They do not appear random to me. they appear contrived. Taking the first number and the difference between it and the next, you get:
25314  No; +3/2/2/+3 See the pattern? 52413  No; 3/+2/3/+2 See the pattern? 14253  No; +3/2/+3/2 See the pattern? 35241  No; +2/3/+2/3 See the pattern?

Daniel Shultz
United States

markgravitygood wrote: rgatti wrote: Do the following appear to be random? 25314 52413 14253 35241
None of them are, but I'd guess they appear to be random (especially if seen just by themselves).
They do not appear random to me. they appear contrived. Taking the first number and the difference between it and the next, you get: 25314  No; +3/2/2/+3 See the pattern? 52413  No; 3/+2/3/+2 See the pattern? 14253  No; +3/2/+3/2 See the pattern? 35241  No; +2/3/+2/3 See the pattern?
Actually... Ryan are you a juggler? Because they're all valid 3 objects siteswaps.
25314 and 14253 are both the same pattern only started in different places. And the same goes for 52413 and 35241.
(btw Claude Shannon was also a juggler!)



coolpapa wrote: What we perceive as random and what is actually random are often two entirely different things. I played Metropolys once. At the start of the game, you distribute some tokens around the board at random  I think every space gets one. So we put them out, and someone started objecting to the way they were put out since there were a couple of places where two tokens of the same type were adjacent. It didn't seem "random" to him. But in fact, a configuration where no two like tokens are touching is very difficult to achieve. It's rare and therefore unlikely to happen randomly. From a mathematician's perspective, there is a certain order in randomness. If you ask a class to go home and flip a coin a hundred times in a row and write down the results, you can tell who actually did it, and who just wrote down a string of T's and H's that they thought looked good. The "cheaters" will do a whole lot of alternating back and forth: THTHTTHTTHHTTHTHHTH They will avoid long strings of the same result, as a rule. But if you flip a coin a hundred times in a row, you will almost certainly get 6 heads or 6 tails in a row at some point. And the chances of hitting a 7 in a row are not shabby. Does that look random? Not to us, but if you flip a coin enough times, it will happen. I agree, but I would put it this way: there is an order to nonrandomness. The order in randomness is nonorder.

Ben Horner
United States Woodinville Washington

rgatti wrote: bhorner wrote: From the examples given, I think the question may be more about a list being wellmixed or shuffled. Can you really mix a list of 3 numbers well? You will always have two numbers next to each other that are only one apart numerically, like the "12" in 312. If we jump up to 4, perhaps 2413 is the most mixed? But there are obvious patterns there as well. This is a good example of the natural bias and perception of randomness versus actually being random. For example, if you asked 12 million people to arrange the numbers 1, 2, and 3 "randomly," the normal uniform probability distribution would predict that you'd get back approximately 2 million sets of each combination. (I'm using a very large sample set so that the averages should trend toward predicted probabilities. This is the Law of Large Numbers that large samples trend toward the expected values.) However, human bias is likely to give you back something different. I would guess you'd get back very few 123 sequences, and probably fewer 132 and 321 sequences than you'd expect. The bulk of the results would likely be 213, 231, and 312. Obviously the sequential nature of 123 and 321 would make people less likely to consider these "random," even though these results should be equally likely to all others, if the results were truly random. You might also get a lot of 132 results, but I suspect people are hesitant to place the first item of a sequence in the first position when trying to be random.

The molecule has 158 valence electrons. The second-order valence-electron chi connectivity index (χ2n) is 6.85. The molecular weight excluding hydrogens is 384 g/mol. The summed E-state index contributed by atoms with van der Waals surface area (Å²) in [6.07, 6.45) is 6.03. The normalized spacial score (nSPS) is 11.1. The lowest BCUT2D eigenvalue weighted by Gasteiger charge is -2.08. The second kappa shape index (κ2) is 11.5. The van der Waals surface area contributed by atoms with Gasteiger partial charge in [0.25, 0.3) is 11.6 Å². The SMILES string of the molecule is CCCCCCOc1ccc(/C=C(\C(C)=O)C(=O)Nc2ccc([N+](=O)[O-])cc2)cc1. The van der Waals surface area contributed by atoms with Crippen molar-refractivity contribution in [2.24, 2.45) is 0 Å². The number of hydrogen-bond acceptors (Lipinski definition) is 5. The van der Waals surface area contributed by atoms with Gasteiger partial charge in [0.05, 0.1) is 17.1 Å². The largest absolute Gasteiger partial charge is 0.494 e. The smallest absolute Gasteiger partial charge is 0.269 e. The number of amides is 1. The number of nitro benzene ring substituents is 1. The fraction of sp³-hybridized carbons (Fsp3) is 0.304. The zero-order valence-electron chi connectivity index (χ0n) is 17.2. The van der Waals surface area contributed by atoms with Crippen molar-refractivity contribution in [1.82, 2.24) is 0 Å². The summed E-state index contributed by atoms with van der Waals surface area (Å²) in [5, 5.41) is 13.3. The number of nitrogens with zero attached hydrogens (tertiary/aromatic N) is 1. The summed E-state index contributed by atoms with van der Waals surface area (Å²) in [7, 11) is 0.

I think your example doesn't necessarily imply social bias, but rather a broad lack of knowledge of the definition of randomness... Unless you're saying that the actual definitions of words are those that are most commonly understood, but then the argument comes full circle, and there is no bias after all. :) (Since the result of the survey would give you the true answer to the question you asked.)
I think it's unlikely that a person could produce randomness, even if they fully understood what it meant, without introducing some external element that is actually random (such as a die). I think the human brain is geared much more toward learning, which is essentially in conflict with producing randomness. Even if you put two people together to play paper rock scissors, and based your "50/50" event off of which person won, I'm betting that the probabilities would shift, rather than remaining constant as each player tried to guess what the other player would choose. They would learn subtle tells ("the smirk that means rock"), and then realize their own tells, and use them to their advantage, or try to eliminate them etc...
I'm, of course, coming from the perspective that the mathematical definition of randomness is the one true definition, which is probably not fair. Perhaps this discussion is simply a matter of alternate definitions? Some (even most?) use the definition "lacking order", or something like that? I probably tend toward the mathematical definition since it makes the word objective and not subjective. I prefer questions that can be answered correctly, the same answer for everyone.
Ben